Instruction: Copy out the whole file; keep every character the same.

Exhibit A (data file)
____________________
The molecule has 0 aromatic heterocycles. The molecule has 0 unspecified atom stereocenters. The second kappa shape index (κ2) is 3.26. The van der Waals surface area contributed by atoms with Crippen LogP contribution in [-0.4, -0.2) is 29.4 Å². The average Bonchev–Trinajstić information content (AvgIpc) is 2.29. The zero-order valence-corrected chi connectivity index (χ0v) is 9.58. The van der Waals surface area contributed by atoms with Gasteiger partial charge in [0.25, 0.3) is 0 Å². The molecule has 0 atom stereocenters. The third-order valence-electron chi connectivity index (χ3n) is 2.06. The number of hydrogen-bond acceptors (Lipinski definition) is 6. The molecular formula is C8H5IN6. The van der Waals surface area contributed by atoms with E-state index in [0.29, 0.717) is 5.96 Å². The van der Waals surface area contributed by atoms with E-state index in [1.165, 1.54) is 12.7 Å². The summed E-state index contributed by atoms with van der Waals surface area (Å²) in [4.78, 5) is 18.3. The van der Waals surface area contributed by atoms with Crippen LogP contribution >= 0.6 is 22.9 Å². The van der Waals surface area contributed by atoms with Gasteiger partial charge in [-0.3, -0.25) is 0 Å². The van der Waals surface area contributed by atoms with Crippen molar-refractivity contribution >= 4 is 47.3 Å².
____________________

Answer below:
The molecule has 0 aromatic heterocycles. The molecule has 0 unspecified atom stereocenters. The second kappa shape index (κ2) is 3.26. The van der Waals surface area contributed by atoms with Crippen LogP contribution in [-0.4, -0.2) is 29.4 Å². The average Bonchev–Trinajstić information content (AvgIpc) is 2.29. The zero-order valence-corrected chi connectivity index (χ0v) is 9.58. The van der Waals surface area contributed by atoms with Gasteiger partial charge in [0.25, 0.3) is 0 Å². The molecule has 0 atom stereocenters. The third-order valence-electron chi connectivity index (χ3n) is 2.06. The number of hydrogen-bond acceptors (Lipinski definition) is 6. The molecular formula is C8H5IN6. The van der Waals surface area contributed by atoms with E-state index in [0.29, 0.717) is 5.96 Å². The van der Waals surface area contributed by atoms with E-state index in [1.165, 1.54) is 12.7 Å². The summed E-state index contributed by atoms with van der Waals surface area (Å²) in [4.78, 5) is 18.3. The van der Waals surface area contributed by atoms with Crippen LogP contribution >= 0.6 is 22.9 Å². The van der Waals surface area contributed by atoms with Gasteiger partial charge in [-0.3, -0.25) is 0 Å². The van der Waals surface area contributed by atoms with Crippen molar-refractivity contribution >= 4 is 47.3 Å².